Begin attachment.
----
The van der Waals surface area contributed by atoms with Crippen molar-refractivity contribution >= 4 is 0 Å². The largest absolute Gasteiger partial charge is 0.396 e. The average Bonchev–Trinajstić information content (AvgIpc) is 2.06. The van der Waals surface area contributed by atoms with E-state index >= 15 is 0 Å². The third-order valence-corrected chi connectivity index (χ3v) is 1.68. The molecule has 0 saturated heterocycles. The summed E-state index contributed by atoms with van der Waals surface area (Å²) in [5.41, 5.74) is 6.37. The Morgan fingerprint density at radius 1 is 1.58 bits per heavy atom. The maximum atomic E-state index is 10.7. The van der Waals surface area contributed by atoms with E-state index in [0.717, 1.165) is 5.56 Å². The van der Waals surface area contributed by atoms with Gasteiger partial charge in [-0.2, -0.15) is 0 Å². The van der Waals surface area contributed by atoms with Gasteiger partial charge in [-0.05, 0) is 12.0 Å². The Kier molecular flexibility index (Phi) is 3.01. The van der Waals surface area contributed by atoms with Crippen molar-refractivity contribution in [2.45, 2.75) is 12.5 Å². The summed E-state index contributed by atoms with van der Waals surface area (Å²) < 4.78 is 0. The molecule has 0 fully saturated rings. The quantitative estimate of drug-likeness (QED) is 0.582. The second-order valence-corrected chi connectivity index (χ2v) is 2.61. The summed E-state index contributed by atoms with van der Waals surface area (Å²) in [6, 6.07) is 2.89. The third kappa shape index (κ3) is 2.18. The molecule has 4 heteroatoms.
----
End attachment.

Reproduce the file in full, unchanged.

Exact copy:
The van der Waals surface area contributed by atoms with Crippen molar-refractivity contribution >= 4 is 0 Å². The largest absolute Gasteiger partial charge is 0.396 e. The average Bonchev–Trinajstić information content (AvgIpc) is 2.06. The van der Waals surface area contributed by atoms with E-state index >= 15 is 0 Å². The third-order valence-corrected chi connectivity index (χ3v) is 1.68. The molecule has 0 saturated heterocycles. The summed E-state index contributed by atoms with van der Waals surface area (Å²) in [5.41, 5.74) is 6.37. The Morgan fingerprint density at radius 1 is 1.58 bits per heavy atom. The maximum atomic E-state index is 10.7. The van der Waals surface area contributed by atoms with E-state index in [0.717, 1.165) is 5.56 Å². The van der Waals surface area contributed by atoms with Gasteiger partial charge in [-0.2, -0.15) is 0 Å². The van der Waals surface area contributed by atoms with Gasteiger partial charge in [-0.05, 0) is 12.0 Å². The Kier molecular flexibility index (Phi) is 3.01. The van der Waals surface area contributed by atoms with Crippen molar-refractivity contribution in [2.45, 2.75) is 12.5 Å². The summed E-state index contributed by atoms with van der Waals surface area (Å²) < 4.78 is 0. The molecule has 0 fully saturated rings. The quantitative estimate of drug-likeness (QED) is 0.582. The second-order valence-corrected chi connectivity index (χ2v) is 2.61. The summed E-state index contributed by atoms with van der Waals surface area (Å²) in [6, 6.07) is 2.89. The third kappa shape index (κ3) is 2.18. The molecule has 4 heteroatoms.